Will Interest Rates Actually Come Down Soon?

 

We millennials spent the pinnacle years of our adulthood in an extremely low interest rate world. If the last year and a half have blurred your memory, let me bring you back…

From 2008 to 2022, the Fed Funds rate remained consistently below 2%, briefly climbing to above 2% in 2019. During this time, people were getting 30-year mortgages below 4%, and 15-year mortgages below 3%. It was even very common to find zero percent car loans. Even school, credit card, and business loans were significantly cheaper.

Nowadays, the Federal Funds rate is above 5%, and 30-year mortgages are floating around 7.5%. I frequently hear people longing for the low-interest-rate “glory days”. I have also noticed people buying houses they can’t quite afford, their rational being, “Well… I’ll just refinance when interest rates come down.”  

But let me remind you friends… This low-interest-rate environment we millennials entered the housing market in is NOT normal.  

Let’s widen our perspective a little bit by examining this chart dating back to 1960. What we call “high” around 5%, is actually pretty darn low historically! 

The main motivation behind The Fed lowering interest rates would be to save a drowning economy. However, when we look at the current economy, we’re seeing unemployment below 4%, the stock market near all-time highs, and inflation still above target.

Why would they decrease interest rates?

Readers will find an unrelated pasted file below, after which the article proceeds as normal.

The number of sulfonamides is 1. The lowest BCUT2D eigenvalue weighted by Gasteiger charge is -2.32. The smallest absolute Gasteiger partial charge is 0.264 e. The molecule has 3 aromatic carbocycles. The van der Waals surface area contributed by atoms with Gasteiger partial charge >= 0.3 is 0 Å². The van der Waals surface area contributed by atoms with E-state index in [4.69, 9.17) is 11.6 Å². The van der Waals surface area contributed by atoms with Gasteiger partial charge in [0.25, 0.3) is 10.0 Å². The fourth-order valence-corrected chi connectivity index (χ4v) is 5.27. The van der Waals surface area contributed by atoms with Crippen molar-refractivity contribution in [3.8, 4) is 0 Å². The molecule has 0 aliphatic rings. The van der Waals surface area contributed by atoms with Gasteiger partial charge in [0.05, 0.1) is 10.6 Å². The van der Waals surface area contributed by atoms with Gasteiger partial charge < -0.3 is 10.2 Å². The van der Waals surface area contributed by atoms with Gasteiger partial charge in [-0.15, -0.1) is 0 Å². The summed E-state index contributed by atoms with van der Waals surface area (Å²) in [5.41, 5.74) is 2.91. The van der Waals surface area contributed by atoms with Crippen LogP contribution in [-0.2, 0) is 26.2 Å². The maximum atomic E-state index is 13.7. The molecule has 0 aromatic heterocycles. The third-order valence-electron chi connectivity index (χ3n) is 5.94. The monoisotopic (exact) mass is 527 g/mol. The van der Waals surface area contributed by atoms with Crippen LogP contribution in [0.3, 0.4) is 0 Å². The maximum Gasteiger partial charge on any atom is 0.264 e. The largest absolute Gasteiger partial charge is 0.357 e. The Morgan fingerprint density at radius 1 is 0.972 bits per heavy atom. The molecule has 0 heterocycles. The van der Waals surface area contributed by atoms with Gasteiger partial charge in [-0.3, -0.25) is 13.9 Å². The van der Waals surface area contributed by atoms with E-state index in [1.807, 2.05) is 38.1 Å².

If they reduce rates too much, it might only send inflation even higher. Sure, outside forces or unforeseen circumstances could alter the current economic environment, but as of right now, May of 2024, the economy simply doesn’t need saving.

Source: Bloomberg

The Bloomberg chart above shows that not only are most members of The Fed (represented as yellow dots) thinking that the long-term target for interest rates won’t be achieved until 2027. In fact, they think the long-term target is 2.5% and not the 0.25% we all got used to. Furthermore, most members don’t believe interest rates will return to 3% until 2026. These “glory day” 0.25% interest rates might just become a distant memory, if not a thing of the past forever.

I’m not saying you shouldn’t buy a house or get a car. I am saying you need to buy what you can afford now. Don’t buy based upon the assumption that it will get cheaper again soon, because it might not. As I said in my blog, Why I Support Home Ownership Over Renting, I do think that owning a home is a great option for many Americans. Just make sure it is an expense you are prepared for and that you are living a financial life that is aligned with your personal values.

And please… don’t get an adjustable-rate mortgage.

Like ever.